Advent will sell clothing retailer Takko to Apax
FRANKFURT: Apax Partners LLP, a London-based private-equity firm, agreed to acquire Takko Holding GmbH from Advent International Corp. to gain the German operator of about 1,500 discount clothing stores.
Apax agreed to pay about 1.3 billion euros ($1.7 billion) for Takko, three people with knowledge of the talks said yesterday. The companies didn't disclose the price today. The transaction is expected to be completed in the first quarter of 2011 and must be approved by antitrust authorities, Boston-based Advent said in a statement.
Takko, which is based in Telgte, Germany, plans to open about 150 stores a year as it expands into eastern Europe. The retailer has annual sales of 938 million euros and 12,500 employees, Advent said. Advent, manager of a 6.6 billion-euro leveraged buyout fund, is selling Takko after buying it for 770 million euros in 2007.
"We regard the Takko concept as having enormous potential for expansion, but also further opportunities for sales productivity growth," Apax partner Christian J. Naether said today in a separate statement. "We fully support the successful manage- ment team, led by CEO Stephan Swinka, in pursuing its chosen growth course."
Apax Partners, which in the past year has invested or committed 2.3 billion euros in seven investments across four continents, has previously invested in retailers including Tommy Hilfiger and New Look, it said.
Leveraged buyout firms pool money from investors to take over companies, financing their purchases mostly with debt, with the intention of selling them later for a profit. The firms seek to expand or improve performance at companies they acquire before selling them within about five years.
"We are delighted about the partnership with Apax and the resulting potential for future growth, especially in ecommerce and international expansion," Takko Chief Executive Officer Swinka said in Apax's statement. The company will continue to expand internationally and open more stores under its new brand "1982," Apax said.
Apax had been competing with EQT Partners AB as well as joint bidders PAI Partners and TPG Capital, people familiar with the matter said earlier this month. Advent had also explored an initial public offer- ing of Takko, the people said.
Advent was advised by Goldman Sachs Group Inc. and Deutsche Bank AG as well as law firm Hengeler Mueller. Apax was advised by Nomura Holdings Inc., Lazard Ltd., and Ferber & Co. as well as Bain Consulting, Pricewaterhouse Coopers LLP and Linklaters LLP, it said.
Bulgari gold succumbs to ceramics with jewelry hostage: In June, Bill Doddridge flew his single-engine Cessna 400 to Twentynine Palms Airport near California's Mojave Desert and headed for an abandoned mine, a .45-caliber pistol on his belt. He was looking for gold.
The firearm was to ward off rattlesnakes. The precious metal would be a sideline to his jewelry business. He sifted through dirt, climbed into shafts, and later bought the property, shuttered since World War II.
"If we're not making money selling gold, we might as well get into mining it," says Doddridge, 55, chief executive officer of Tustin, Californiabased Goldenwest Diamond Corp., a privately held company that owns 17 Jewelry Exchange stores and an online site. "It's a whacked out world."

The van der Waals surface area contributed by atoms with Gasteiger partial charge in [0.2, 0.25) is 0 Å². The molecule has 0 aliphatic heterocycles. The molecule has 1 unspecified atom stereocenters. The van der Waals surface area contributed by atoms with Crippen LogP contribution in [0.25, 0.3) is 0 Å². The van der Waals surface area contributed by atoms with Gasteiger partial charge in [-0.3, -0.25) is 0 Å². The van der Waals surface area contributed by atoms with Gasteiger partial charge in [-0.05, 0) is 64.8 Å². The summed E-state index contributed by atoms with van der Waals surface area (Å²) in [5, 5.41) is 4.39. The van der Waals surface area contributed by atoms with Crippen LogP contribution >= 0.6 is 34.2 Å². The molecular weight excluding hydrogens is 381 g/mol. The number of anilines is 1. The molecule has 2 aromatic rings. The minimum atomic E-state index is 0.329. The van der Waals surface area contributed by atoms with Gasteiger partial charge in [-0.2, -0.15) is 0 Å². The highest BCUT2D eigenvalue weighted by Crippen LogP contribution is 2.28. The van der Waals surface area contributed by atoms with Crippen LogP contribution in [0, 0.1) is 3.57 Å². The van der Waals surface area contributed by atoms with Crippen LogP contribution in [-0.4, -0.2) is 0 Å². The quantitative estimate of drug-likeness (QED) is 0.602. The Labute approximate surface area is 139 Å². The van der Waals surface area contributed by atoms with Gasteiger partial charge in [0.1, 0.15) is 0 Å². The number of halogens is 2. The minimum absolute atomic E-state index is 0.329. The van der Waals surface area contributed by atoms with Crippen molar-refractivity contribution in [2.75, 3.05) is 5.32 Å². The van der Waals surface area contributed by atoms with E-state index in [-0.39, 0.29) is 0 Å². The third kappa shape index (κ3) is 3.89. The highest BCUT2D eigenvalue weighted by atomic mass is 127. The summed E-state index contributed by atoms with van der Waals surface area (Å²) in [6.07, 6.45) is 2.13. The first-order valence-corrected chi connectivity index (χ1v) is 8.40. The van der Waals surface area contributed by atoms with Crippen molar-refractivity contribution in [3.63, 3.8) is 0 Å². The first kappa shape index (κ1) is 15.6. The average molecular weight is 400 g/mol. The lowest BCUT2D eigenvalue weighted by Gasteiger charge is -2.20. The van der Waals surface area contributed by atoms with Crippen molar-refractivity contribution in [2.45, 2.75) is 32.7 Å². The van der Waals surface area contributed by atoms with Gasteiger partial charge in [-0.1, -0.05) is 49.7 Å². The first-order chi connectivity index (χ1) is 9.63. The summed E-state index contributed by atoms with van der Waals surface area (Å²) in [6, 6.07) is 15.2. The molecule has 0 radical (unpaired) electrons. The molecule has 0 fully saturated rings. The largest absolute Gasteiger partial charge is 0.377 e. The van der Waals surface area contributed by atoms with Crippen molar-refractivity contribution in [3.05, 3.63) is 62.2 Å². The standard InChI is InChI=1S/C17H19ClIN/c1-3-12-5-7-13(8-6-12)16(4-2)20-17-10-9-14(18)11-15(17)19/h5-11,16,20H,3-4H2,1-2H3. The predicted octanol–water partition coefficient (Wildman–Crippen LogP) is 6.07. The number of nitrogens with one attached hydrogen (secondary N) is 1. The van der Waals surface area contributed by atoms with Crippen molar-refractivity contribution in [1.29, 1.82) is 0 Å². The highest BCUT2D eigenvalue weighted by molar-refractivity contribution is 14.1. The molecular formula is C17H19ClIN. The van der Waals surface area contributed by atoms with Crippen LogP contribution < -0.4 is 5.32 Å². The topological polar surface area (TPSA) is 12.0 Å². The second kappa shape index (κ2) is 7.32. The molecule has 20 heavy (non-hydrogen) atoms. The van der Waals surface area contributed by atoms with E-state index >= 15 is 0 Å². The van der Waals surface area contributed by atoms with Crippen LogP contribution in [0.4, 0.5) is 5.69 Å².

The rising value of bul- lion-reaching a record $1,431.25 an ounce on Dec. 7 - - has upended the economics of jewelry for buyers and sellers alike, with a mix of outcomes around the world. U.S. purchases of gold jewelry have fallen 36 percent by volume in three years. Women in India, where demand is booming, are buying hollow bangles made to look like solid gold. European jewelers are mixing the metal with steel and ceramics. Turkish exporters are closing offices as orders fall.
"The jewelry business is being held hostage by something completely out of its control," says Michael Langhammer, CEO of Quality Gold, a Fairfield, Ohio, privately held wholesaler that Langhammer says is redesigning pieces to use more silver.
Gold's price has climbed about 200 percent since the debut in November 2004 of a bullion-backed exchange traded fund created by a World Gold Council trust, allowing the metal to be acquired on the New York Stock Exchange as easily as shares.
Global purchases of gold jewelry were $20.9 billion by value in the third quarter, 38 percent above the year-ago period, according to the London-based World Gold Council, which represents min- ing companies, and GFMS Ltd., a research firm in London. Demand by volume has diminished in some countries and increased in others, and the gold jewelry industry has to adjust to customers' buying power depending on where they are.
Not knowing how high the price will go makes deciding on styles and ingredients a challenge, Doddridge says. He acquired the mine, for a sum he won't disclose, as a defense. "Gold is the only thing screwing up this business," says Doddridge, who expects his total 2010 sales to be up about 7 percent and sales of gold items to be down about 25 percent. Designers are scaling back on gold parts or relying on gold that isn't as pure.
At Richline Group, a manufacturer in Mount Vernon, New York, owned by Warren Buffett's Berkshire Hathaway Inc., 40 percent of sales are in gold, compared with more than 70 percent in 2006, says Chief Marketing Officer Mark Hanna. Signet Jewelers Ltd., with more than 1,300 shops in the U.S. and about 550 in the U.K., is offering more silver, tungsten and titanium, says Ed Hrabak, senior vice president of merchandising at the world's largest jewelry retailer. -Bloomberg